INDIANAPOLIS — Few players could go from one of the worst shooting slumps in their careers to leading a postseason comeback push with one flick of the wrist.
But few players are Derrick Walton Jr. .
With one last chance to come back in Michigan’s one last opportunity to secure an NCAA Tournament bid, Walton — who had been 0 for 11 shooting through two and a half games in the Big Ten Tournament — led the charge. It was ultimately a futile effort, but Walton’s growth was unmistakeable.
The junior had struggled with assertiveness after being thrust into a leadership role when the Wolverines’ seniors suffered season-ending injuries. But even when his shots weren’t falling, Walton looked like a new leader in Indianapolis, giving Michigan a spark for the weekend and the future.
“He started taking command of this team,” said junior guard Andrew Dakich, Walton’s backup. “It was a big step for him moving forward, because we knew he had it. … He was facilitating great and controlling the game. I feel like that’s why we had the success that we had those first two games.”
In previous points in his career, a slumping Walton would have had a tough time leading Michigan to any semblance of success without making any shots. But the guard has developed into an elite passer and rebounder — averaging 7.33 assists and 5.33 rebounds per game in the three-game tournament run.
To his credit, Walton has always been a talented player and a leader by example. But a less tangible metric of success, Walton’s assertiveness, had been a focal point during the season. Beilein had mentioned it as a work in progress during Big Ten play, and Dakich recalled he and Spike Albrecht prodding Walton to be more aggressive as a leader in practice.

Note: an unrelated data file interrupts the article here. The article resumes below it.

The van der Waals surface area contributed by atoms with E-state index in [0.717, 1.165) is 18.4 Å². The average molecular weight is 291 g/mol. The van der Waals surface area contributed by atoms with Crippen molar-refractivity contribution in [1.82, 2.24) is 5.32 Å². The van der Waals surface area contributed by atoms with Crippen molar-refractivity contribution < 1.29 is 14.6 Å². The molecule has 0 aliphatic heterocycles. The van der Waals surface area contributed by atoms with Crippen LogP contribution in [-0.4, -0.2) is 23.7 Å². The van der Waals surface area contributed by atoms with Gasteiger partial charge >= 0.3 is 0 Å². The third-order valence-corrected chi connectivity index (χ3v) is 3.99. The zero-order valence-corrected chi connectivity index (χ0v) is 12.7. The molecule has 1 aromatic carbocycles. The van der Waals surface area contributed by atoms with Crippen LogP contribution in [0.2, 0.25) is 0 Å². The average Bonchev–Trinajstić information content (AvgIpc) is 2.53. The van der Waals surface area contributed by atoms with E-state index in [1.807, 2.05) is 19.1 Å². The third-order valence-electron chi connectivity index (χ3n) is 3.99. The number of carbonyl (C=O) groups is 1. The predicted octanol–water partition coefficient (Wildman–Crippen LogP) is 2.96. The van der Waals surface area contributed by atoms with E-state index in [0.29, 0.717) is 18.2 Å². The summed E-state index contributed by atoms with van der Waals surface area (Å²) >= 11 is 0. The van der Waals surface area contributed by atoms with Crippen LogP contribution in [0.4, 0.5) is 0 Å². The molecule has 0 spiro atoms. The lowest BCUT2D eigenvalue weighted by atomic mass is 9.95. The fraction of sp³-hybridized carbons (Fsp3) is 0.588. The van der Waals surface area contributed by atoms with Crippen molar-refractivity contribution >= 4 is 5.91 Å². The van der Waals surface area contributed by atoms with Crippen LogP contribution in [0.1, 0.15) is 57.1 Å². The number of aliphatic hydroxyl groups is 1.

In Indianapolis, the progress came to fruition.
Throughout the Wolverines’ run in the Big Ten Tournament, Walton would tugging on struggling players’ jerseys to get their attention, frantically call and switch plays, gather teammates in rough stretches and was routinely the first one into the huddle during a timeout.
“Just knowing that this team needed some guidance and leadership at this point, who other to do it than the point guard?” Walton said.
Walton was an effective leader with an ineffective shot on Thursday and Friday, but that wouldn’t cut it Saturday. The Boilermakers had secured the advantage in the post and Michigan’s regular 3-point specialists were out of sync. So with Purdue pushing its lead into the high teens, Walton chucked up a contested 3-pointer.
It went in, and Walton was off to the races.
For the next six minutes and 25 seconds, Walton nearly brought the Wolverines back from the brink by himself. In 10 possessions, Walton tallied 10 points, three assists, two steals and two rebounds as Michigan narrowed the gap from 16 to six.
A blowout had become a ballgame, but it didn’t last. Purdue was too big, too good on defense and, though none of the Wolverines would admit it was a factor after the game, too well-rested. While Michigan gutted out 85 minutes of basketball in the two days prior, the Boilermakers wrapped up the meaningful part of their 31-point win over Illinois in 15 minutes. Walton himself logged 38.0 minutes per game in the tournament.
But even as Purdue pulled away, Walton was there; tugging jerseys, calling plays and going toe-to-toe all over the court with whoever he was matched up with.
“That’s his attitude,” said Walton’s backcourr-mate Muhammad-Ali Abdur-Rahkman. “He wasn’t going to let not making shots affect him. Even though he started making shots again, that attitude definitely helped him.”
By the end of the game, Walton had lit up the box score to the tune of 14 points, six rebounds, five assists and three steals.
But he also lit a fire within his team, and though it didn’t result in a complete comeback, it showed a new side of Derrick Walton — the captain’s side.
“We’ve always stressed to him that he needs to take control on the court,” Dakich said. “Obviously coach Beilein can’t be out there, so he needs to be that second coach.
“He a great job with that this week, and hopefully we get another chance here soon.”